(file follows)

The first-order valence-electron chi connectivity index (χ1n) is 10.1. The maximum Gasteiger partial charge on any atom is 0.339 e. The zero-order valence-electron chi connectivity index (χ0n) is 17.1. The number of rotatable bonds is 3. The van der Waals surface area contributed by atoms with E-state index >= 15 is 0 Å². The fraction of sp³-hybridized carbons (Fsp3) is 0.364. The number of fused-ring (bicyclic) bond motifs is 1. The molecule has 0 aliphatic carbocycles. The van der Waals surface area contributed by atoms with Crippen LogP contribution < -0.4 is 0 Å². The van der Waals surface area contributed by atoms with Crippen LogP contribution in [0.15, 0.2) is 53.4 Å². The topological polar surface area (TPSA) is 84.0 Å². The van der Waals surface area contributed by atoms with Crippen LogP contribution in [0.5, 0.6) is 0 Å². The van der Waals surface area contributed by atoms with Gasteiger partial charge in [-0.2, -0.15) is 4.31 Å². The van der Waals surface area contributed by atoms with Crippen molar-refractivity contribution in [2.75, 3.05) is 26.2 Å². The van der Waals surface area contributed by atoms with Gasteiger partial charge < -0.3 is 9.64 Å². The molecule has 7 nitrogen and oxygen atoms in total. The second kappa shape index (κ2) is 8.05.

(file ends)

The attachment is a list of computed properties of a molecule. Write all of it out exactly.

The first-order valence-electron chi connectivity index (χ1n) is 10.1. The maximum Gasteiger partial charge on any atom is 0.339 e. The zero-order valence-electron chi connectivity index (χ0n) is 17.1. The number of rotatable bonds is 3. The van der Waals surface area contributed by atoms with E-state index >= 15 is 0 Å². The fraction of sp³-hybridized carbons (Fsp3) is 0.364. The number of fused-ring (bicyclic) bond motifs is 1. The molecule has 0 aliphatic carbocycles. The van der Waals surface area contributed by atoms with Crippen LogP contribution < -0.4 is 0 Å². The van der Waals surface area contributed by atoms with Crippen LogP contribution in [0.15, 0.2) is 53.4 Å². The topological polar surface area (TPSA) is 84.0 Å². The van der Waals surface area contributed by atoms with Crippen LogP contribution in [0.5, 0.6) is 0 Å². The van der Waals surface area contributed by atoms with Gasteiger partial charge in [-0.2, -0.15) is 4.31 Å². The van der Waals surface area contributed by atoms with Crippen molar-refractivity contribution in [2.75, 3.05) is 26.2 Å². The van der Waals surface area contributed by atoms with Gasteiger partial charge < -0.3 is 9.64 Å². The molecule has 7 nitrogen and oxygen atoms in total. The second kappa shape index (κ2) is 8.05.